Outside of the of Bobby "Boris Pickett’s "Monster Mash," or possibly Michael Jackson’s "Thriller," there is not much music that is associated with Halloween. Yet, for many, this weird and slightly subversive holiday can be a particularly fun time to see live music.
And to perform.
It certainly is a fun time for Henning Ohlenbusch, guitarist and songwriter for the aptly named School for the Dead. "Playing shows to crowds of costumed people is the best. It’s hilarious and surreal to look out over all the strange costumes. The people are a little looser, and it keeps the band on their toes because we can’t recognize who anyone is. It’s like we get to watch a show while we put on a show."
"Halloween is my favorite holiday," added Ohlenbusch. "I think it might because it is almost entirely inclusive. It’s not based on a religion that might leave some people out. It also gives people a chance to try out what it’s like to be someone or something else. People seem to feel and behave a little differently when they are slightly separated from their usual identities. Also, it’s creepy."
Ohlenbusch and his label-mates at Rubwrongway Records traditionally celebrate Halloween with a series of shows, culminating with an outdoor gig on Halloween, in Florence, Mass. "It is a ridiculous idea to play outside in New England on Oct. 31.
With her exaggerated beehive hairdo and retro wardrobe, everyday is a bit of Halloween for Big Apple-based singer Christine Ohlman, who will be in the area this weekend for a Halloween bash at IMA in Goshen, Mass. (A gig that was snowed-out last Halloween).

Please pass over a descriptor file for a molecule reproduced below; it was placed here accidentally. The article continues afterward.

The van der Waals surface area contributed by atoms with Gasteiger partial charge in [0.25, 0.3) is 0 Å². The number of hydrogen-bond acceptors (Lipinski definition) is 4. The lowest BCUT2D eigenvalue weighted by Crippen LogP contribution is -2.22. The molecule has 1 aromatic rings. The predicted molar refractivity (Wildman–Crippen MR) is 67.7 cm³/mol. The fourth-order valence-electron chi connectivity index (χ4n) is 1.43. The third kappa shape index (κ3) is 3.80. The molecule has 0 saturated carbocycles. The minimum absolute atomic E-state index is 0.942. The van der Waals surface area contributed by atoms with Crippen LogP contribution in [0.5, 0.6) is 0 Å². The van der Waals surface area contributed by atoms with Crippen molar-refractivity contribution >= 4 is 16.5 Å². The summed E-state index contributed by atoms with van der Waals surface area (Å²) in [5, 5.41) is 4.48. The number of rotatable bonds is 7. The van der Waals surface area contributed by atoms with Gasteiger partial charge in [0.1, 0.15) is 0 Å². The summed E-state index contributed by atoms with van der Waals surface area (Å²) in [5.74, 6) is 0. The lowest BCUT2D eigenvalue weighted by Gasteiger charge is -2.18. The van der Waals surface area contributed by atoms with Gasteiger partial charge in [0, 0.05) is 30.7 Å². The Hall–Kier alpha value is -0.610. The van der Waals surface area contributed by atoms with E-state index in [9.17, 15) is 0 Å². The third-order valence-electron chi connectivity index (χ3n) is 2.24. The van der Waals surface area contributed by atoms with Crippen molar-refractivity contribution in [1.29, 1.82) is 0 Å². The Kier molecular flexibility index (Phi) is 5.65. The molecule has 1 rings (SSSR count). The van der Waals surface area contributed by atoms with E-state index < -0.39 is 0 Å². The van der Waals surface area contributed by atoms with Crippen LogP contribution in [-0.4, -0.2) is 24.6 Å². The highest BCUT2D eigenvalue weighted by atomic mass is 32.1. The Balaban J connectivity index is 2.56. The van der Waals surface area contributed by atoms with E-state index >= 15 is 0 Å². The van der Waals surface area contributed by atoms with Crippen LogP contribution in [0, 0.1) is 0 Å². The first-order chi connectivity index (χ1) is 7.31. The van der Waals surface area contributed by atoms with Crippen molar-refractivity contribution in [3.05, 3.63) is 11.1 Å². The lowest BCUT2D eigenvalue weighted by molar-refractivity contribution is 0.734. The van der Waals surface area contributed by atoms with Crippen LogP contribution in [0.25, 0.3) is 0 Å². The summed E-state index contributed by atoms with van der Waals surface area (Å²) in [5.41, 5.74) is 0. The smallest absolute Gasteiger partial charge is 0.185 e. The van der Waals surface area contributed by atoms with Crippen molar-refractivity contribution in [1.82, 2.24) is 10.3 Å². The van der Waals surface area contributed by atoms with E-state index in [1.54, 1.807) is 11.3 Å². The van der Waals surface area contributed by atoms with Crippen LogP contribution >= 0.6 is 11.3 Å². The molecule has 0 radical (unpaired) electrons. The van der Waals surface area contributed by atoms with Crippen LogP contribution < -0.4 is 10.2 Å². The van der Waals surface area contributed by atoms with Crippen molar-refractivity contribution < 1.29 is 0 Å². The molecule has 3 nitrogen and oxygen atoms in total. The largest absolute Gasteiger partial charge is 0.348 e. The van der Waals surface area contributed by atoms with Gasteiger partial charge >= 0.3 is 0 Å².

When asked to share a Halloween memory, Ohlman dug deep. "My memories are all about gigs, naturally. One Halloween back when James Taylor and Carly Simon still owned The Hot Tin Roof out on Martha’s Vineyard, I hired a very elaborate Marie Antoinette costume while, unbenownst to me, my entire band had conspired to dress up as me, complete with beehives and cocktail dresses. It was wild. There was a guy wearing nothing but a strategically-placed plastic pumpkin. First prize went to a guy dressed as ‘The Accident At Chappaquiddick’ -- having taken a few liberties with the story, he was dressed as a tree, with a very large plastic car crashing into him."
Last year was particularly memorable for Ohman, as she tried to get to her Halloween gig in Goshen.
"I’d been on the road solo in Burlington, where little or no snow was predicted, but was in communication with my bandmates in Worcester and Connecticut. There was no doubt it was going to be a record-breaking storm. I knew I had to try and make it, and Ann Hackler (who is intrepid anyway -- just unflappable) and I were in constant touch by phone. The Hill folks (equally intrepid!) from up around 1794 Meetinghouse way were planning on coming down regardless, she told me. I was game. But then my drummer called from New Haven to say that the snowflakes were the size of dinner plates and, almost simultaneously, the power went out at IMA. Reluctantly, we all had to agree that there was no choice but to cancel. Oh, how I hated to! We had a lovely time at the IMA house that night, a bunch of us sitting around telling rock ‘n’ roll stories by candlelight. Afterward, the band sent Ann and June a big boxful of candles to make up for the ones they burned that night."
Christine Ohlman & Rebel Montez perform Saturday at 8 p.m. at The Institute for the Musical Arts, 165 Cape St., Goshen, Mass. Retro wear and Beehives encouraged. Tickets are $17 in advance, $20 day of. Visit www.ima.org.
Rubwrongways’ Halloweekend at The Basement in Northampton (across from The Iron Horse) on Friday at 8 p.m., featuring School for the Dead and When Particles Collide. On Saturday at 8 p.m., featuring A Severe Joy, The Fawns and Sea Level.
Dave Madeloni writes a weekly music column for Ovation. He can be reached at firstname.lastname@example.org.